Washington Center for Nursing Programs
Participate in school and adult career events to promote nursing to multiple populations as a desirable career that makes a difference in peoples' lives and changes the lives of nurses themselves by advancing their education, economic status, and career satisfaction. Provide "Be a Nurse" brochures in several languages, free.
Collaborate with all schools of education to transform nursing education into a streamlined, affordable, navigable, progressive system that attracts and retains the best students and faculty, who are representative of our increasingly diverse population.
Collect, analyze and publish data for stakeholders and the public on our nursing population, distribution of nurses, educational levels, impacts that nurses have on our populations' lives, educational changes, and how we compare to other states.
Collaborate with employers and professional organizations to ensure work environments attract and retain a diverse nursing workforce that provides safe, quality care and finds professional satisfaction in the work.
Recent Successes and Current Challenges
The Master Plan for Nursing Education is in its fifth year, having moved from an idea to a formal plan to transform nursing education in our state. We are seeing changes in the Community College programs towards a common curriculum in all schools, reduction of variation in admission requirements, and similar work being done at the Baccalaureate schools into which Community Colleges transfer. We are recognized as being ahead of the curve in this work in relationship to the recently-released Institute of Medicine Recommendations on Nursing in America. We expect continued progress in this area.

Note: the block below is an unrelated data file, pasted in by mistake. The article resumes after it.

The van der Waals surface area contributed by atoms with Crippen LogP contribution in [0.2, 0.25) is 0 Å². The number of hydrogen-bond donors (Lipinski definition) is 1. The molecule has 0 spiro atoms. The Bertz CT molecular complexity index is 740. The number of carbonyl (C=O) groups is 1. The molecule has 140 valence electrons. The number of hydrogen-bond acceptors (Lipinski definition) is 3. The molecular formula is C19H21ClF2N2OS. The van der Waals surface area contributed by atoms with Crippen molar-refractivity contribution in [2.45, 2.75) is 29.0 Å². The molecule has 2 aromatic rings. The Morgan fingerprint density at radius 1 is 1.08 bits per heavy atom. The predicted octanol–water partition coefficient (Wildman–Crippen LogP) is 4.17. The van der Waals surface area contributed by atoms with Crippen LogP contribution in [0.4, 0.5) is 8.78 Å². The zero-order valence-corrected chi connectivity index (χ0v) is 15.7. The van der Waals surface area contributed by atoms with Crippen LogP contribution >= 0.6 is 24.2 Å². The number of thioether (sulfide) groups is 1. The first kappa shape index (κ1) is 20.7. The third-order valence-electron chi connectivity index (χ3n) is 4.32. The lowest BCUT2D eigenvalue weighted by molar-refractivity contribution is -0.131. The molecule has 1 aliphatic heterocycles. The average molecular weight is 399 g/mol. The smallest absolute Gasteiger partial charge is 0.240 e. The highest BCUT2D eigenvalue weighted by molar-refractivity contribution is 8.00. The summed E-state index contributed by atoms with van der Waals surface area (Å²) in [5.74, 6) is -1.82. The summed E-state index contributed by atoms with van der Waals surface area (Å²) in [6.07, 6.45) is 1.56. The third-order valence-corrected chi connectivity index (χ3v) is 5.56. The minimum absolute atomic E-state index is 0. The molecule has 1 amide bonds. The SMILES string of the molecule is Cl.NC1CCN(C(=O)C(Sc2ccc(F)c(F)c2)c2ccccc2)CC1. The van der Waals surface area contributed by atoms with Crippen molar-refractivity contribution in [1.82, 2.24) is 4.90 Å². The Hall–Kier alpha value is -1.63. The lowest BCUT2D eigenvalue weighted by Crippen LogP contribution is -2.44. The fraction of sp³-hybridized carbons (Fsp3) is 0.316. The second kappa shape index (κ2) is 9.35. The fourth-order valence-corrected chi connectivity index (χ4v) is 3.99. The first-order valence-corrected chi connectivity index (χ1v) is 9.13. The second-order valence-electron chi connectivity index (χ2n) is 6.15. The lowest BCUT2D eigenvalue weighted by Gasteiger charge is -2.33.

A critical need for WCN is to have staff to focus on strategies to increase the diversity of our nursing student, nursing, and nursing faculty populations. We do not mirror the diversity of our general population, which adds to healthcare disparities affecting many individuals, and the overall health of our state. We need to understand the barriers to nursing education and nursing employment for diverse individuals, the enablers for same, strategies that have been successful in other states equally diverse, and to measure the outcomes of our work. We need to expand the cultural competence of our current nursing and nursing faculty workforce, and again, bring in best practices from other states. Without the resources (staff) to focus on this important area, we continue to fall behind where we could be in recruiting and retaining a culturally richer nursing population.